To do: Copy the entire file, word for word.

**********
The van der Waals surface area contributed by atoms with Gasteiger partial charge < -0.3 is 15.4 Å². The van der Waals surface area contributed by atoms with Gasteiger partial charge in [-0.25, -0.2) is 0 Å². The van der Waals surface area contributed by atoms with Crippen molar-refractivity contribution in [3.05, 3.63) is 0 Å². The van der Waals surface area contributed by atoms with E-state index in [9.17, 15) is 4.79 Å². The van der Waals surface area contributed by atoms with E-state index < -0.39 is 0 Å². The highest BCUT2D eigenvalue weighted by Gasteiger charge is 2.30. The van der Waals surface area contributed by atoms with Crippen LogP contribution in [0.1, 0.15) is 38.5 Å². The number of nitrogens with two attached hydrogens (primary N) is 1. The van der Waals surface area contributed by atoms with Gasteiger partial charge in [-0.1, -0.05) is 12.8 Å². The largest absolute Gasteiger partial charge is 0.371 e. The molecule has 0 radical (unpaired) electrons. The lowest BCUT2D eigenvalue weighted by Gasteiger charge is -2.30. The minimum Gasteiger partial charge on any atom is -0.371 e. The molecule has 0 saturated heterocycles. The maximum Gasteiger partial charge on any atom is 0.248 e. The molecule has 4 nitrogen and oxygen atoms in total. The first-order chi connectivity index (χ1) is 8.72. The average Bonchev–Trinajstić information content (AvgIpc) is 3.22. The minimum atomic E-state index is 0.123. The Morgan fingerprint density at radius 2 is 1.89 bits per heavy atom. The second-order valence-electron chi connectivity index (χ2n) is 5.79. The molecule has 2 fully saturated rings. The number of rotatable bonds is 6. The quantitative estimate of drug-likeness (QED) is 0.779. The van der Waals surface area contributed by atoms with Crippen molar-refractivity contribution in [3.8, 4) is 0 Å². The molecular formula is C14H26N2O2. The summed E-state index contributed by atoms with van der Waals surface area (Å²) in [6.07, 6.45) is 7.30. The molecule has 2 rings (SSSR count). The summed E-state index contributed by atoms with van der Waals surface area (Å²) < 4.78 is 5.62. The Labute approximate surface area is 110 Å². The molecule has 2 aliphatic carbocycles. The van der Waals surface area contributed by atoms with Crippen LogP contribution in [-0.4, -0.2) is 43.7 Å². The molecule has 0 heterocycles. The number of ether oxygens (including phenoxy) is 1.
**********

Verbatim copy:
The van der Waals surface area contributed by atoms with Gasteiger partial charge < -0.3 is 15.4 Å². The van der Waals surface area contributed by atoms with Gasteiger partial charge in [-0.25, -0.2) is 0 Å². The van der Waals surface area contributed by atoms with Crippen molar-refractivity contribution in [3.05, 3.63) is 0 Å². The van der Waals surface area contributed by atoms with E-state index in [9.17, 15) is 4.79 Å². The van der Waals surface area contributed by atoms with E-state index < -0.39 is 0 Å². The highest BCUT2D eigenvalue weighted by Gasteiger charge is 2.30. The van der Waals surface area contributed by atoms with Crippen LogP contribution in [0.1, 0.15) is 38.5 Å². The number of nitrogens with two attached hydrogens (primary N) is 1. The van der Waals surface area contributed by atoms with Gasteiger partial charge in [-0.1, -0.05) is 12.8 Å². The largest absolute Gasteiger partial charge is 0.371 e. The molecule has 0 radical (unpaired) electrons. The lowest BCUT2D eigenvalue weighted by Gasteiger charge is -2.30. The minimum Gasteiger partial charge on any atom is -0.371 e. The molecule has 0 saturated heterocycles. The maximum Gasteiger partial charge on any atom is 0.248 e. The molecule has 4 nitrogen and oxygen atoms in total. The first-order chi connectivity index (χ1) is 8.72. The average Bonchev–Trinajstić information content (AvgIpc) is 3.22. The minimum atomic E-state index is 0.123. The Morgan fingerprint density at radius 2 is 1.89 bits per heavy atom. The second-order valence-electron chi connectivity index (χ2n) is 5.79. The molecule has 2 fully saturated rings. The number of rotatable bonds is 6. The quantitative estimate of drug-likeness (QED) is 0.779. The van der Waals surface area contributed by atoms with Crippen molar-refractivity contribution in [3.8, 4) is 0 Å². The molecular formula is C14H26N2O2. The summed E-state index contributed by atoms with van der Waals surface area (Å²) in [6.07, 6.45) is 7.30. The molecule has 2 rings (SSSR count). The summed E-state index contributed by atoms with van der Waals surface area (Å²) < 4.78 is 5.62. The Labute approximate surface area is 110 Å². The molecule has 2 aliphatic carbocycles. The van der Waals surface area contributed by atoms with Crippen LogP contribution in [-0.4, -0.2) is 43.7 Å². The molecule has 0 heterocycles. The number of ether oxygens (including phenoxy) is 1.